30 May 2010

Vale from Carthage


Vale From Carthage

 Peter Viereck, 1944
 I, now at Carthage. He shot dead at Rome.
Shipmates last May. "And what if one of us,"
I asked last May, in fun, in gentleness,
"Wears doom, like dungarees, and doesn't know?"
He laughed, "Not see Times Square again?" The foam,
Feathering across that deck a year ago,
Swept those five words-like seeds-beyond the seas
     Into his future. There they grew like trees;
     And as he passed them there next spring, they laid
     Upon his road of fire their sudden shade.
Though he had always scraped his mess-kit pure
And scrubbed redeemingly his barracks floor,
Though all his buttons glowed their ritual hymn
Like cloudless moons to intercede for him,
No furlough fluttered from the sky. He will
Not see Times Square-he will not see-he will
Not see Times change;

at Carthage (while my friend,
Living those words at Rome, screamed in the end)
I saw an ancient Roman's tomb and read
"Vale" in stone. 
Here two wars mix their dead:
     Roman, my shipmate's dream walks hand in hand
     With yours tonight ("New York again" and "Rome")
     Like widowed sisters bearing water home
     On tired heads through hot Tunisian sand
     In good cool urns, and says, "I understand."
Roman, you'll see your Forum Square no more;
What's left but this to say of any war?

A poem I remember in detail from high school days- this Vale from Carthage, by Peter Viereck, a haunting reminder that some things do not change- as we pass this Memorial Day 2010. 

A necessary evil in such a world the American Battle Monuments Commission site HereWhere we honour our dead.
Over 125,000 American dead lie on foreign soil from three wars. Many more must be lost to the decaying earth-never claimed or marked.

These remembrances must be kept and their significance never lessened in the Hope that someday we will come to mark them with no countryman's blood shed away from Home. 

Where we are needed we should go-where we are not and do not understand a culture thousands of years older than our own-We should not go. We are not marked there with stones--but unwelcome-Our living and Our dead. Now in this year of 2010- a generation as young and beautiful as any- dwindling in numbers and expectations.

about Peter Viereck Here
Read the back story of the poem (in brief) Here
Phototgraph 1 Monument facade from the Sicily-Rome American Cemetery Here
Photograph 2 US forces in the Piazza del Popopo, Rome from HERE
Ruins at Carthage, Tunis 3 Here
Times Square 4 Here


  1. The monument facade from Sicily-Rome American Cemetery & Memorial simply takes my breath away. Thank you, Gaye.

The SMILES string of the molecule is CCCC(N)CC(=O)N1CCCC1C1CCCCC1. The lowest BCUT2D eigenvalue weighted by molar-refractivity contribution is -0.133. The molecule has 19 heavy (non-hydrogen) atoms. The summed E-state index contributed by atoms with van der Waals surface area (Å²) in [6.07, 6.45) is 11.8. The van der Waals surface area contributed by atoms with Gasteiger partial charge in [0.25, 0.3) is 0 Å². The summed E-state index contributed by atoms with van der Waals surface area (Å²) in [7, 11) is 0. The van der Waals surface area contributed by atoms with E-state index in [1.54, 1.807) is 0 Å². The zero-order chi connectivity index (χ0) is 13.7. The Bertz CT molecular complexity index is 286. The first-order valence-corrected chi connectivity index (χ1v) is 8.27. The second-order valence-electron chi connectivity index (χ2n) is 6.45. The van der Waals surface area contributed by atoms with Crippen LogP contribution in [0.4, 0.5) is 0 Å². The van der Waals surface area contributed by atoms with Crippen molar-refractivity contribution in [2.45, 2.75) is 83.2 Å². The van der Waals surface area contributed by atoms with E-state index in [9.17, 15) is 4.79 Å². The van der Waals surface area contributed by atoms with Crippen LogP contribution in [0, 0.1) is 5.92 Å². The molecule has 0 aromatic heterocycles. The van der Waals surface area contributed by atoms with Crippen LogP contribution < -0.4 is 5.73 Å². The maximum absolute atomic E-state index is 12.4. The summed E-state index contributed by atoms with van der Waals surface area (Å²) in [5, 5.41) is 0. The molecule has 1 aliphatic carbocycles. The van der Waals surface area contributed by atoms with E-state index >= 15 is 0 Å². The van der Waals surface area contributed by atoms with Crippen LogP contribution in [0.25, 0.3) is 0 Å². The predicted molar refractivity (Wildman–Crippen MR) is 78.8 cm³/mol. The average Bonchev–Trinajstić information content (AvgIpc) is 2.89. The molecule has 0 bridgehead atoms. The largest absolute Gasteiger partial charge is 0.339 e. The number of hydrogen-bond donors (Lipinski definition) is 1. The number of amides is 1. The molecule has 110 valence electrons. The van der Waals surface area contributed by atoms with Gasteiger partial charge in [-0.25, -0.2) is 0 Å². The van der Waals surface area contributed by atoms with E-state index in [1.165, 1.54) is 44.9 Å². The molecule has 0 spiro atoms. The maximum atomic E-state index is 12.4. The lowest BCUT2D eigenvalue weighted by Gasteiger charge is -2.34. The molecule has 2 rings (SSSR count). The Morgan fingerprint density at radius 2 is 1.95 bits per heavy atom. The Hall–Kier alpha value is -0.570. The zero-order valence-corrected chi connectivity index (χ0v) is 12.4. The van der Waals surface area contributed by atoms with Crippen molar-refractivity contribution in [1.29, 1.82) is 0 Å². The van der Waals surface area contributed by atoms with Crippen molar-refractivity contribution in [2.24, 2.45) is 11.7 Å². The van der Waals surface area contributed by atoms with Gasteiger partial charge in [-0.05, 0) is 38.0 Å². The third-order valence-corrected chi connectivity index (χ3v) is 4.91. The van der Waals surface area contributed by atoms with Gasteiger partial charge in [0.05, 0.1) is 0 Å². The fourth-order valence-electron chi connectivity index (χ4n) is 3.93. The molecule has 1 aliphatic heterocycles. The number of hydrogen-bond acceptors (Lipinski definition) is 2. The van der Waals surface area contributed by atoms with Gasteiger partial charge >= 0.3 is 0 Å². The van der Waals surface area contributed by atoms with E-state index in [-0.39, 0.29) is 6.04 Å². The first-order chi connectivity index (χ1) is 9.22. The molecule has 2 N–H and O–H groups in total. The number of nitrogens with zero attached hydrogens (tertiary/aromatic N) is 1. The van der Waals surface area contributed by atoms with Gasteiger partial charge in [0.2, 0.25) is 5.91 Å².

2. Quite beautiful. I have always remembered this poem 33 years- Some things do stick. pgt

  3. Have not read this poem before, but agree with your sentiments.

  4. Thank you for sharing this beautiful poem. My step-father is a 2 star general in the army. He will retire next year and has given his life's work to our country. I'm immensely proud of him and know, first hand, how many funeral services he has attended to honor those who have made the ultimate sacrifice. It's real and affects real American families. We should honor our military more often. They protect us daily. Hope you are having a great weekend.

  5. Wonderful post, Little A. I read about Professor Viereck's views on conservatism - about societal evil and mankind. I just finished reading CANDIDE again, like you it has stayed with me for a long time. I am planning to post about it. Some things, I fear, will never change.

  6. Thank you, Gaye. This is incredibly moving.

  7. an important day to remember and learn great lessons and remember that so many of the lost are the youngest. pgt

  8. Although I probably wasn't the only high school teacher who used "Vale From Carthage" for writing assignments 33 years ago, it is a startling coincidence. You weren't one of my students were you? (Tucson High School, Arizona 72-91) Either way,thank you for posting this remarkable, moving, and largely fogotten literary masterpiece. E. J. McGill (mcgilwe@comcast.net)

  9. Unknown, EJ,this would have been 35 years ago and in NC- I had a very young teacher at the time she would have been about 25. It is a poignant yet stark accounting. I kept the paper I wrote on this poem,and the remarks my teacher made that gave me encouragement to write.It seems every 30 years or so there is a new generation of war boys-and girls. That mine escaped it is comforting, but to see the very young now maimed with such childlike faces and hearts of steel is painful to me.I thank you for stopping in and appreciate the comment.



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